When I first came across Seth Godin, I didn’t “get it.” What he says is usually so obvious that you need to sit on it. After you think about what he says, it sinks in. After it sinks in, you see the brilliance in what he’s saying.
One of Seth’s amazing accomplishments is showing up. Every day. He’s been blogging since around 1989 and writes a daily blog. His volume of work is great for creating perspective.
Sometimes we set out to accomplish something or learn something new. We get really excited at the beginning and then lose interest. We quit or don’t persist. Fortunately, there is only a long road to mastery and persistence pays off for the right pursuits. What really matters is showing up and constantly working to improve.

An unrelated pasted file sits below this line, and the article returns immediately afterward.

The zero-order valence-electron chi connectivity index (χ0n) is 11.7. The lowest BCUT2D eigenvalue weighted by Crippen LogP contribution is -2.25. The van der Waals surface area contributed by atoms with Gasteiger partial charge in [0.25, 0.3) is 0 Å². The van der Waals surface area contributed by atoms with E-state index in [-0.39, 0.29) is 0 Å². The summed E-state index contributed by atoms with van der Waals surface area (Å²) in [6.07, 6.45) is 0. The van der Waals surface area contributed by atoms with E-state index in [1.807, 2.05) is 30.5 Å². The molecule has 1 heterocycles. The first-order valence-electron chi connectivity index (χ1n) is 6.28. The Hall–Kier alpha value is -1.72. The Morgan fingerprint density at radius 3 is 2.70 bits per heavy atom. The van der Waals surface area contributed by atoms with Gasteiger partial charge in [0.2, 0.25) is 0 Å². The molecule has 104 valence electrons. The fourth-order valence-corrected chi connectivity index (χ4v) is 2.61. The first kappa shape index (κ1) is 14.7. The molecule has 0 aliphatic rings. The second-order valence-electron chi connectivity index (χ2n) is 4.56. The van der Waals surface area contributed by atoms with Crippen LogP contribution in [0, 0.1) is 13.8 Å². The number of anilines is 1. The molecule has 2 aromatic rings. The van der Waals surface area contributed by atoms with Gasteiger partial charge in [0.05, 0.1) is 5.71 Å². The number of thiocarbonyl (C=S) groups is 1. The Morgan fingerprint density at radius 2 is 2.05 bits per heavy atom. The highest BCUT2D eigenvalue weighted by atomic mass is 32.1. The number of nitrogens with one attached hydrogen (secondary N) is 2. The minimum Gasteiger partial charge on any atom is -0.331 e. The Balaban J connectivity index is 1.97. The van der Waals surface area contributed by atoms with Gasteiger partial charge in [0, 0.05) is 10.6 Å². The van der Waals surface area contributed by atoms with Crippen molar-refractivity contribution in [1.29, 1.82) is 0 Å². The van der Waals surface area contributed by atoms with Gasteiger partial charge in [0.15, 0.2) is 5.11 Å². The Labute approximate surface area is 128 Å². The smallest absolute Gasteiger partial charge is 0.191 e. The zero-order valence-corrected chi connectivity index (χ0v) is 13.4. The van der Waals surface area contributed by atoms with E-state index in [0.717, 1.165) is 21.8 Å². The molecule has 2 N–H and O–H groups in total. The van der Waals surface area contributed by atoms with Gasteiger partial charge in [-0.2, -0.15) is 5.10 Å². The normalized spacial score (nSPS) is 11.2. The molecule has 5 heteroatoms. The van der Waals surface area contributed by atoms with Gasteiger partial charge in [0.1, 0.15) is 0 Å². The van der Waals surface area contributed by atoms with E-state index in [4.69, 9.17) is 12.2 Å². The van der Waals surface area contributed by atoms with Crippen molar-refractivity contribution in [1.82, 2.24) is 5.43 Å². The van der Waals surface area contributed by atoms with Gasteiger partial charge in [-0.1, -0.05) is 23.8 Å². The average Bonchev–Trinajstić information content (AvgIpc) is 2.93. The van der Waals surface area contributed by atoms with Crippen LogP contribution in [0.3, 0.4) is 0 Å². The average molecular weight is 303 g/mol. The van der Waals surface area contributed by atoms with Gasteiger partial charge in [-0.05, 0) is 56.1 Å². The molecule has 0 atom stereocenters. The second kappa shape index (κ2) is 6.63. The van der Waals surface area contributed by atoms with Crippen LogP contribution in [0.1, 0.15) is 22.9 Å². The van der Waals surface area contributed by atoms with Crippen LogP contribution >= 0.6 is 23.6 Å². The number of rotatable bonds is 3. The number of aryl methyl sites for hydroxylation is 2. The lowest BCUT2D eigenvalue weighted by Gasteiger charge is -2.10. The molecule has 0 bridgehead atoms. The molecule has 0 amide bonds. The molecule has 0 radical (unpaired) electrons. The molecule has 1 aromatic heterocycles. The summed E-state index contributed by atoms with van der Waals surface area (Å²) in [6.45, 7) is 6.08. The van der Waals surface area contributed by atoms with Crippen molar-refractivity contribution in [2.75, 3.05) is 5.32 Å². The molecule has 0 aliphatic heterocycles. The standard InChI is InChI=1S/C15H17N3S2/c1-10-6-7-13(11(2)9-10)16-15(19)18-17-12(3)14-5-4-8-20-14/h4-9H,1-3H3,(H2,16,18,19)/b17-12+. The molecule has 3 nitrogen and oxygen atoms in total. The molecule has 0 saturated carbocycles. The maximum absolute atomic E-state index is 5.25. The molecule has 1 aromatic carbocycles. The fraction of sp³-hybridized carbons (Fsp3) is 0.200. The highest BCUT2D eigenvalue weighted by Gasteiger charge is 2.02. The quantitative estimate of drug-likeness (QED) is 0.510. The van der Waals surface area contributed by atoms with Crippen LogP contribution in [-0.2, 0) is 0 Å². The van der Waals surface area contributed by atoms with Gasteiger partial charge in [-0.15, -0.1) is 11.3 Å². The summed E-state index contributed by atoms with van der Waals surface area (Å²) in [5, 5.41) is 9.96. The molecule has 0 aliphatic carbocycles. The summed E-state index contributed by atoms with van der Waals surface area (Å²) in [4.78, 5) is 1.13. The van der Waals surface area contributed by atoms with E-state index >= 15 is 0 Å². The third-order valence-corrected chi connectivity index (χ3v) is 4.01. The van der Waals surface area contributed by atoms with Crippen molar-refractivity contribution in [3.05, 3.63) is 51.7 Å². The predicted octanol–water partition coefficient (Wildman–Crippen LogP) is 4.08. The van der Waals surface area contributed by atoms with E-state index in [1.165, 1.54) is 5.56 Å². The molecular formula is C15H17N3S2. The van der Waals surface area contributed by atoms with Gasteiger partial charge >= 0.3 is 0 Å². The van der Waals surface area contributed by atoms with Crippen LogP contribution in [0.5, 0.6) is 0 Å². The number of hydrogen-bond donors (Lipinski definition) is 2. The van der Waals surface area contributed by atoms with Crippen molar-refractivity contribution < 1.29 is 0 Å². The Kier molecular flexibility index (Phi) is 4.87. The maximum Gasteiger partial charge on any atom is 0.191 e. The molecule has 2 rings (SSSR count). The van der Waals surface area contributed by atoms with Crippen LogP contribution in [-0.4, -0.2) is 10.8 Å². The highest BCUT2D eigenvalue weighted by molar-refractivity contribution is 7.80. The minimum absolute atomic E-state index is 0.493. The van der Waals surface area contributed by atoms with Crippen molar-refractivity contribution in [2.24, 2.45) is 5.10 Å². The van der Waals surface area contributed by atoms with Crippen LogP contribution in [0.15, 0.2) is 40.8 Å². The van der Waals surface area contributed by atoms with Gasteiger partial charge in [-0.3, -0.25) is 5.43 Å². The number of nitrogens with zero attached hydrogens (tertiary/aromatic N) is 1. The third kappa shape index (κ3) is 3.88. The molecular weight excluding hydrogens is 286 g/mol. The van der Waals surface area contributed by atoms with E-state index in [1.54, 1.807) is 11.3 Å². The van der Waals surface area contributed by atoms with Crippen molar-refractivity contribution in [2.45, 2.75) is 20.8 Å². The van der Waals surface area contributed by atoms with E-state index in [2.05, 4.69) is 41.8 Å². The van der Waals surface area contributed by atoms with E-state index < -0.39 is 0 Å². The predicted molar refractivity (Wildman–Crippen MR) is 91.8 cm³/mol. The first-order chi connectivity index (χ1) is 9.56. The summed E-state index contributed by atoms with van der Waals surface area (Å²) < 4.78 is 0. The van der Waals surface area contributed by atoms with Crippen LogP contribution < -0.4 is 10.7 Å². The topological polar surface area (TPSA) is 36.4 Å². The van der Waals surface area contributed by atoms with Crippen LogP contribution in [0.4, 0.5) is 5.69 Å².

When do you feel qualified to be considered a master in a field? Is it after a week, a month, a year, two years? If you’ve been working at something for 5 years, is that too soon? Once you pursue an activity for 5 years, the list of people who have done it that long starts to get small. At 10 years it’s much smaller. What does the world (and universe) see when you’ve been showing up for decades?
Seth looks at projects in terms of a lifetime of work. When you think about projects in terms of 20+ years it shifts your focus. What would you focus on given a multi-decade timeline?
Here’s what Seth has to say about The Short Run and The Long Run.
Hi, I’m Dan.